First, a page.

We hold these truths to be self-evident, that all men are created equal, that they are endowed by their Creator with certain unalienable Rights, that among these are Life, Liberty and the pursuit of Happiness.

U.S. Declaration of Independence, 4 July 1776


Human dignity has long been understood in this country to be innate. When the Framers proclaimed in the Declaration of Independence that “all men are created equal” and “endowed by their Creator with certain unalienable Rights,” they referred to a vision of mankind in which all humans are created in the image of God and therefore of inherent worth. That vision is the foundation upon which this Nation was built.

- Justice Thomas dissenting in Obergefell

Preamble. Whereas recognition of the inherent dignity and of the equal and inalienable rights of all members of the human family is the foundation of freedom, justice and peace in the world…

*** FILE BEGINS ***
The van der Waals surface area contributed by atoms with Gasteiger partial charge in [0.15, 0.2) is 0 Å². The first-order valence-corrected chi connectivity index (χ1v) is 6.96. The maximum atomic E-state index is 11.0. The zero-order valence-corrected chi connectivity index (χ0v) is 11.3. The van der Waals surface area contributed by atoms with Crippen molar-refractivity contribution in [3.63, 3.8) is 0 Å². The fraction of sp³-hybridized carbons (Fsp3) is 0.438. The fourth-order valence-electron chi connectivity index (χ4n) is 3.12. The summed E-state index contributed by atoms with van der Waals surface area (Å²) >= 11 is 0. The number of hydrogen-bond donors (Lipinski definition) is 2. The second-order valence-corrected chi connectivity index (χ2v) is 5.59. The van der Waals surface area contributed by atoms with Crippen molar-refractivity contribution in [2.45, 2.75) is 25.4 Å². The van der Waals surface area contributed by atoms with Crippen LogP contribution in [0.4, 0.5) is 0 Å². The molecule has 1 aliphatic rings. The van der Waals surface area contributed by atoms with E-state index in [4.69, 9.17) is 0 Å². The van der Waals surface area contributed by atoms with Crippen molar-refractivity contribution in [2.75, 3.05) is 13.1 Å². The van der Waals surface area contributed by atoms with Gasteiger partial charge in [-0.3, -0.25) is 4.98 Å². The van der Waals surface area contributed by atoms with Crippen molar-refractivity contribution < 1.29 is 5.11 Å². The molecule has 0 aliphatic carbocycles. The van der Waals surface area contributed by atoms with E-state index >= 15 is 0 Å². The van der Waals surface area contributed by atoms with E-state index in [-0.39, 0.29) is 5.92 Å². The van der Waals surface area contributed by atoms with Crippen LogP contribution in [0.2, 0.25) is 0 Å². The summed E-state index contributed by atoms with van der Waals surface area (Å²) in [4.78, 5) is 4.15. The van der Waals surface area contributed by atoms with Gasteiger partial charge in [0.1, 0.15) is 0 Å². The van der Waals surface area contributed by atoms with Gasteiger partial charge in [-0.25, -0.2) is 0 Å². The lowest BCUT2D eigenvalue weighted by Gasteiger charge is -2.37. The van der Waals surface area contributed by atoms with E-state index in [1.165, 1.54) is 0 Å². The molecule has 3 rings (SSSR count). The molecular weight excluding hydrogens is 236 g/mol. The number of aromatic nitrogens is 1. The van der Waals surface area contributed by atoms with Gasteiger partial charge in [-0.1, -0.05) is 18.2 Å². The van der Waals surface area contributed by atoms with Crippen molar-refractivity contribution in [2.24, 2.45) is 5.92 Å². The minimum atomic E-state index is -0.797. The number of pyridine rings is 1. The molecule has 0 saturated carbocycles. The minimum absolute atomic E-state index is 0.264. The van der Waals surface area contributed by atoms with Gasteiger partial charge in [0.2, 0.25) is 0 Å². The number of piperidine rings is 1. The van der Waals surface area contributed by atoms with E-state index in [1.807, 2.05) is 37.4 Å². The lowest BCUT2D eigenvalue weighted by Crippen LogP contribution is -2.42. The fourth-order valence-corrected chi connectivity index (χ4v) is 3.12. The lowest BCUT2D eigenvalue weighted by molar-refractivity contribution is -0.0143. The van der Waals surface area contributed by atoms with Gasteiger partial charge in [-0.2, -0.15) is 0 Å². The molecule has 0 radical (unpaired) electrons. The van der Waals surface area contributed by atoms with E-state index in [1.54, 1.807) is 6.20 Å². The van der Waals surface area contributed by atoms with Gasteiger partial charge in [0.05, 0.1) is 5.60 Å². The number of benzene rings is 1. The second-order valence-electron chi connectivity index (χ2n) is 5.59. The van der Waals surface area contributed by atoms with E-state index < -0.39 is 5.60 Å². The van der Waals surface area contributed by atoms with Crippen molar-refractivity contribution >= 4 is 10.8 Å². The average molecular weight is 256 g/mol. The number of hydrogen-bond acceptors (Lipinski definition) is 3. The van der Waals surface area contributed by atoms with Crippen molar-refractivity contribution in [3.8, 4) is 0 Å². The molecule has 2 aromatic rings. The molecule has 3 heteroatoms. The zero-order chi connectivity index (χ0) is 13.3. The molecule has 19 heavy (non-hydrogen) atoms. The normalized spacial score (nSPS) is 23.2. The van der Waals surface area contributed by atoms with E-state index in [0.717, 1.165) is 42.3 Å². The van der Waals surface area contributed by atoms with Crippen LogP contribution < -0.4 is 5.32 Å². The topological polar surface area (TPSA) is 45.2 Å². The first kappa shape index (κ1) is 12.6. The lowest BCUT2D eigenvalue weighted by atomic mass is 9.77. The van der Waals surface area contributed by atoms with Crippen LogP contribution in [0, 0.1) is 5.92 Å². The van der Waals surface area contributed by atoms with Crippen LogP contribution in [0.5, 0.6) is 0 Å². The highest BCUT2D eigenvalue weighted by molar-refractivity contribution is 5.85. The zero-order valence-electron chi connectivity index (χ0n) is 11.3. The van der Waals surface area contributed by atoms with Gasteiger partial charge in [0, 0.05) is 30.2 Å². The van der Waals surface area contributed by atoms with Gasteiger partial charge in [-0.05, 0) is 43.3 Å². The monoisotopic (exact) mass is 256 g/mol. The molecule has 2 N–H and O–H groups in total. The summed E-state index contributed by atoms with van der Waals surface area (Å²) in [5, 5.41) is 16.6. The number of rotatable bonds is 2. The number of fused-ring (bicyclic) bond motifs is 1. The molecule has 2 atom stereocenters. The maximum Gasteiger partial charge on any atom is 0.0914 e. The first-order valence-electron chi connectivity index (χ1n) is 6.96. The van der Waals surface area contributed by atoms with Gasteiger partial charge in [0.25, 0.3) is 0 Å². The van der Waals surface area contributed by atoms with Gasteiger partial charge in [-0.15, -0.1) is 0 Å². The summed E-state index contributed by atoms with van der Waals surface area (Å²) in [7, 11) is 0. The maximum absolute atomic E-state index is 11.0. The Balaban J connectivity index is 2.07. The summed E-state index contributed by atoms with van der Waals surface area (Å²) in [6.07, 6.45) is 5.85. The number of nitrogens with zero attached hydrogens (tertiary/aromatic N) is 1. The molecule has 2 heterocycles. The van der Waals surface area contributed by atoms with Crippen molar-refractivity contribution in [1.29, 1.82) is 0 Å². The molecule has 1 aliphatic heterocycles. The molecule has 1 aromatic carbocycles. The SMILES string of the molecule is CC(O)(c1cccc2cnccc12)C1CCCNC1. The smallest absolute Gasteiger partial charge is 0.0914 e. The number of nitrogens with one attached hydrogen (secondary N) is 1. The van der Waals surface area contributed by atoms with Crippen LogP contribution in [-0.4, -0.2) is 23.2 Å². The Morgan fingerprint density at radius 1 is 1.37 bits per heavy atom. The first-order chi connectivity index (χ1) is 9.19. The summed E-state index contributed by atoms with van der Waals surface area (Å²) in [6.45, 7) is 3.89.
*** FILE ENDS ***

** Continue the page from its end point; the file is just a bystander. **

Article 1. All human beings are born free and equal in dignity and rights. They are endowed with reason and conscience and should act towards one another in a spirit of brotherhood.


Universal Declaration of Human Rights, 10 December 1948

Georgetown: What do you make of the fact that there are plenty of secular and Christian organizations addressing trafficking but almost no Buddhist organizations?

In the Christian faith there’s the whole idea that the image of God is an innate value. You don’t allow the image of God to be crushed, or to be abused, or to be raped, or to be in tattered clothing, or to be found in an undignified form.